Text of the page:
According to the Cambridge English Dictionary, cognition is “the use of conscious mental processes.” In other words, cognition is the active process of thinking. However, people utilize both cognitive and non-cognitive skills daily. How can we distinguish cognitive and non-cognitive processes? Cognitive skills “involve conscious intellectual effort, such as thinking, reasoning, or remembering.” On the other hand, non-cognitive, or “soft” skills are less conscious. They “are associated with an individual’s personality, temperament, and attitudes.” These include such characteristics as motivation, perseverance, and interpersonal skills.
In order to succeed academically and professionally, a person must function well on both levels. “Noncognitive skills are those things that aren’t measured on traditional intelligence metrics (e.g., IQ) but are nonetheless being shown in study after study to significantly predict whether or not you’ll be successful.” In his recent book How Children Succeed: Grit, Curiosity and the Power of Character, Paul Tough contends that the education system’s over-emphasis on cognitive skills may be misguided because they alone cannot insure a student’s success in life. Rather, he asserts that “the qualities that matter most have more to do with character traits: skills like perseverance, curiosity, conscientiousness, optimism, and self-control.” Furthermore, in his book, The Collapse of Parenting, Dr. Leonard Sax asserts that the most important concept that parents can instill in their children is self-control. That is the factor that correlates most strongly with well adjusted, happy adults.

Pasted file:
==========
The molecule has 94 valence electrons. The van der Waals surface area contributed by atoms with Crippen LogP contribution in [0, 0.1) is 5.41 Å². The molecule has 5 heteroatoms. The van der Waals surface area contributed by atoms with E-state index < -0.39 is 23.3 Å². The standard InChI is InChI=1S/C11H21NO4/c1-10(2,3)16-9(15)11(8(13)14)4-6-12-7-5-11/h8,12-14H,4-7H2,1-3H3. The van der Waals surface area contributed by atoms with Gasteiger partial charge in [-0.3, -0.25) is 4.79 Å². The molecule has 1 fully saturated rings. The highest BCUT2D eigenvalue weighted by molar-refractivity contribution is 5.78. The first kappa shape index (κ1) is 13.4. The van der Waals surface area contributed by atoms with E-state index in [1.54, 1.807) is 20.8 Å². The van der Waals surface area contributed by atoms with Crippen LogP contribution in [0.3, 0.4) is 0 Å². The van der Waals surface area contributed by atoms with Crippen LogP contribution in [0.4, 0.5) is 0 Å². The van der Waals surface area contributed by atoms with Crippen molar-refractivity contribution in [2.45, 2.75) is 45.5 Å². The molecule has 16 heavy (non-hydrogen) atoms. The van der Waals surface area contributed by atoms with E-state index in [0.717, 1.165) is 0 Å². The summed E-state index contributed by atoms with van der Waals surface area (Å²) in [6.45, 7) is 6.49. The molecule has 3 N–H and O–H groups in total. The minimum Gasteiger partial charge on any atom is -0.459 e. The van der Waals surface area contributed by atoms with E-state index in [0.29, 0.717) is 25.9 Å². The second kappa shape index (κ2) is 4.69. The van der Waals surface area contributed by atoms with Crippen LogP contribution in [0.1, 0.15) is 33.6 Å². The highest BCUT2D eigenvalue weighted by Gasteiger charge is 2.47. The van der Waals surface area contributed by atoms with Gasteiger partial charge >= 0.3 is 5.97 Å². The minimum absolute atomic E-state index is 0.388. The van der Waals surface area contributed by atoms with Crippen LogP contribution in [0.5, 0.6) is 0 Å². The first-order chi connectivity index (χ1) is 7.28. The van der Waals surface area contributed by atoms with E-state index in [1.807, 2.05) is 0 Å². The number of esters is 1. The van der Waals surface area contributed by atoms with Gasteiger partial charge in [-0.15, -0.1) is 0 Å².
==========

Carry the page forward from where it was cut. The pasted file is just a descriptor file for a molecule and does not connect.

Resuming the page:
While educators generally measure cognitive skills through a variety of assessments that include teacher-designed and standardized tests, they seldom measure the soft skills. However, some educators who realize the significance of non-congitive skills are beginning to include some of them into their measurement of student achievement. One English teacher, Jim Burke, has designed an Academic Essentials checklist that includes such characteristics as curiosity, creativity, and interpersonal relationships. The good news about both cognitive and non-cogntive skills is that they are habits that can be learned. We at Handle Education have methodologies to address these soft skills.